D. Start on the orange task next. Don’t even think about any yellow ones until all the reds and oranges are done. If any new tasks arrive, give them a color and put them on the list. Next morning, make a new list and reallocate the tasks into the colors.
E. Keep track of your progress.
After one week, take 15 minutes to go through the yellow (month) items. Cross all those that have solved themselves off the list. Do the same for those that you can now see were never important anyway. You’ll be amazed how many there are. Underline those you can remove by: delegating them, using technology rather than your time and attention, or creating a routine for handling them so you can delegate or pass them to someone else. Make a red item to deal with them right away by whatever means is appropriate.
5. Delegate as many chores as you can. Hand out projects to subordinates at work.
6. Learn to say no to nonessential demands on your time. Don’t volunteer for a committee if you don’t have time, and decline invitations to events you don’t have time to attend.
7. Overcome procrastination.
Don’t procrastinate. Setting aside high-priority items just because you don’t like doing them, or are boring, etc will obviously make keeping a to-do list useless. Grind through your to-do list and finish all red items first and foremost no matter how boring they are. After completing these daunting tasks, you can feel relieved. They won’t hang over your head and cause you stress later.
8. Avoid perfectionism. Don’t waste time obsessively perfecting a task when you could better spend the time on something else.
B. Time Management for New Supervisors
a. Maintain a calendar of appointments and keep it with you at all times. b. Write things down so you don’t forget. Maintain a “To do” list and prioritize the entries. c. Set realistic deadlines for yourself. Then, promise small and deliver big. If you think your team can get a project done by noon, promise it for 2:00 p.m. but deliver it at noon. d. When you are on a deadline, use your voicemail. Filter out all but essential telephone calls. e. Use e-mail instead of the telephone whenever possible. This will avoid the tendency people have to talk longer than is necessary to convey their information. f. With paperwork, practice the principle of “Do It Now.” g. Always plan to arrive at scheduled appointments ten minutes early.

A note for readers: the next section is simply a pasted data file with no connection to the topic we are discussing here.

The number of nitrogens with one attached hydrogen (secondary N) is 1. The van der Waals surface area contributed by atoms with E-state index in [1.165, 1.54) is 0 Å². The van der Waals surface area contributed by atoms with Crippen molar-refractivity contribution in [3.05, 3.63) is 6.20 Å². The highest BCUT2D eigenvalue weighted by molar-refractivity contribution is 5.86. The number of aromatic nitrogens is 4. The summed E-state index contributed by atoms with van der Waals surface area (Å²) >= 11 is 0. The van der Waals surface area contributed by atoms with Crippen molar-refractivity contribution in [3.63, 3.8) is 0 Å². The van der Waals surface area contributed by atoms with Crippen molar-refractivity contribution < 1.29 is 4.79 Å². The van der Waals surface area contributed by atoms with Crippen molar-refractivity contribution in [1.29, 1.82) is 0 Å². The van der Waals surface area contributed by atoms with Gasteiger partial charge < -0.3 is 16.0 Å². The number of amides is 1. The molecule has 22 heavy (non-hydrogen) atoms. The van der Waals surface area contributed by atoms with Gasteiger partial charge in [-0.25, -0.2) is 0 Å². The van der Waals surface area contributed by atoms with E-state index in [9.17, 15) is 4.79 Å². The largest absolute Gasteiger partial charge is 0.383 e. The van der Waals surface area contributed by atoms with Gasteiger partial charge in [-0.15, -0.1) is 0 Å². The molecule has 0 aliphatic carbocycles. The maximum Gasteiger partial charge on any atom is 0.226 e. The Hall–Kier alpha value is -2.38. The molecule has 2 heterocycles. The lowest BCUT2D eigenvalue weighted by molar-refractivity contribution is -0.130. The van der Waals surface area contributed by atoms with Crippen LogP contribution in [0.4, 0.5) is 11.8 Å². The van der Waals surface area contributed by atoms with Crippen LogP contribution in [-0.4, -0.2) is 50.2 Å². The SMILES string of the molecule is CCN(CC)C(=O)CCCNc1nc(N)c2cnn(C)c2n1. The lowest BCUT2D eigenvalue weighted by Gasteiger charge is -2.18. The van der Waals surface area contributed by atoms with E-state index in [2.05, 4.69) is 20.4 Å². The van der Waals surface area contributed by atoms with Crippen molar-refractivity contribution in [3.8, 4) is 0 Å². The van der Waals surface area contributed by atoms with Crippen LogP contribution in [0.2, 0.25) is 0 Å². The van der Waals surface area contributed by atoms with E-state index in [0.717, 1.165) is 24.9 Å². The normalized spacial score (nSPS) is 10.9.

It almost always takes longer to get there than you think. h. Practice gently helping people get to the point when they are talking to you. Save superfluous chatting for excess time after work. i. Hold impromptu and unscheduled “drop-in” meetings standing up. This will convey a sense of brevity to the person who wants some of your time. j. When you call a meeting, specify both a starting and an ending time. This will keep participants on track and on schedule. k. Get rid of unnecessary paper clutter. More than 80 percent of the paperwork filed is never used again. Ask yourself if you really need it before deciding to keep paperwork.
C. TIME MANAGEMENT FOR SUPPORT PERSONNEL
I. What My Boss Could Do that Would Help Me Perform My Job More Effectively
1. Discuss my job priorities with me so that we both have the same understanding of how I should be distributing my time and effort over the various activities of my job. 2. Give advance warning when big jobs are coming up so I can prepare for them. 3. Let me know when you are leaving the office, where you are going, and when you will return. 4. Write messages legibly.